Has he since been hired in that post by another team? If not, red flag on how that award translates to league perception of Job performance.

    Thus far I love the organizational strip-down/rebuild strategy that magic & pelinka are employing. To echo what Darius has written in the past, a successful basketball franchise is not merely a product of good players/coaches. You have to surround the on-court talent with elite talent of all kinds. The organizational goal should be to have A+ employees at every post, player; coach; scout; trainer; medical; president; GM; owner.

    I understand this to be an idealistic goal and possibly unrealistic in a hyper competitive market like the NBA. But Magic/Rob have preached “excellence”. this type of ambitious company model is what that distinction requires.

    With the hires of splashy names; Gunnar Peterson (in addition to Magic/Rob themselves) there has been room to be skeptical of the FO’s hiring criteria and what factors were being most heavily weighed, credentials or notoriety. However, each has certain tools that give them upside/potential and I believe the scouting department has been modernized for the better. I’m anxious to see how all of this new change/excitement plays out in the regular season. Go Lakers!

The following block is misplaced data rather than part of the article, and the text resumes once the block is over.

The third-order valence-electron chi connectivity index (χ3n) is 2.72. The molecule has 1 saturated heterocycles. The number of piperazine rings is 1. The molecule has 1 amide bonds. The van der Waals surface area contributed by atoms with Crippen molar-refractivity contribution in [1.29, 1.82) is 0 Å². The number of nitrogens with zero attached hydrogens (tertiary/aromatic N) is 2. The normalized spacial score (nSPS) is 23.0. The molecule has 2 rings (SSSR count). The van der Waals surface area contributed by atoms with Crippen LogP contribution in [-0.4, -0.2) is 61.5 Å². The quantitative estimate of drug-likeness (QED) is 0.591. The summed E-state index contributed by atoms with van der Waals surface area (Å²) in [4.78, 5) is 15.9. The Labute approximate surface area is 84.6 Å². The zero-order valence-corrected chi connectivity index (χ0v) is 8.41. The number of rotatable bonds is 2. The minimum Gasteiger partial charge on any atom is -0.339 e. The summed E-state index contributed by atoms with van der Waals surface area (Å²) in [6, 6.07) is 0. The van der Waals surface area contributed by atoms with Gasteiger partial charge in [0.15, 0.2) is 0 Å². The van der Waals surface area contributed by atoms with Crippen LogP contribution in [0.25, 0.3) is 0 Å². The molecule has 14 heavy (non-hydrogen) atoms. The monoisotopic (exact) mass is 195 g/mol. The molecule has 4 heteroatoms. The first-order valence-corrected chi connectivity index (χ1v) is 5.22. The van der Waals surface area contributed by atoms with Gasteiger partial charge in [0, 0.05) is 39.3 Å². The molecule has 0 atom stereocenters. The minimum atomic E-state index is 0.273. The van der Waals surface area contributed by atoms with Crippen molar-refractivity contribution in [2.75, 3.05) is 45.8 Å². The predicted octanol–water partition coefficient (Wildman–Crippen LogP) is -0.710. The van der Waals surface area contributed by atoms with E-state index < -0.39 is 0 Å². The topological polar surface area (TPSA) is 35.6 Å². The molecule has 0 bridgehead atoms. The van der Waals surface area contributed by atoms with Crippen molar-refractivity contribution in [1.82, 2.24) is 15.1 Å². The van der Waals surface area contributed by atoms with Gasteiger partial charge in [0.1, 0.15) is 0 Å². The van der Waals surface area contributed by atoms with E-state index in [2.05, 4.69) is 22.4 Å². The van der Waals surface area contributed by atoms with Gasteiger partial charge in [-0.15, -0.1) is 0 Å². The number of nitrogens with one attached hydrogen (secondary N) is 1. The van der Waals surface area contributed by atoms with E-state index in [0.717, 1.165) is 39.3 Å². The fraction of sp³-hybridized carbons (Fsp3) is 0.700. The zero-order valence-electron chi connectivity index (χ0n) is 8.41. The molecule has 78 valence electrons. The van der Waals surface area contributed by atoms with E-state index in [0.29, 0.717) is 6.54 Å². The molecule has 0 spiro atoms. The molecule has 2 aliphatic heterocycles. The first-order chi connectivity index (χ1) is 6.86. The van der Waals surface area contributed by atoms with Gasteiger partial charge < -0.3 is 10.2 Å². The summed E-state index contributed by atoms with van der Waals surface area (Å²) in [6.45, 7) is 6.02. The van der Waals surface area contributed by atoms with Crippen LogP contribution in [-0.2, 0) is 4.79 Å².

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  5. This person has to be attuned to the new generation of players who are well versed in technology, millennial needs preferably a degree holder that can be respected by all players whether rookies or Superstars. A person who has background in athletics, semi-psychologist, nutritional enrichment with strong social skills in helping players development as they ventured to stardom or frustrations while keeping eye with goals of Magic and Rob.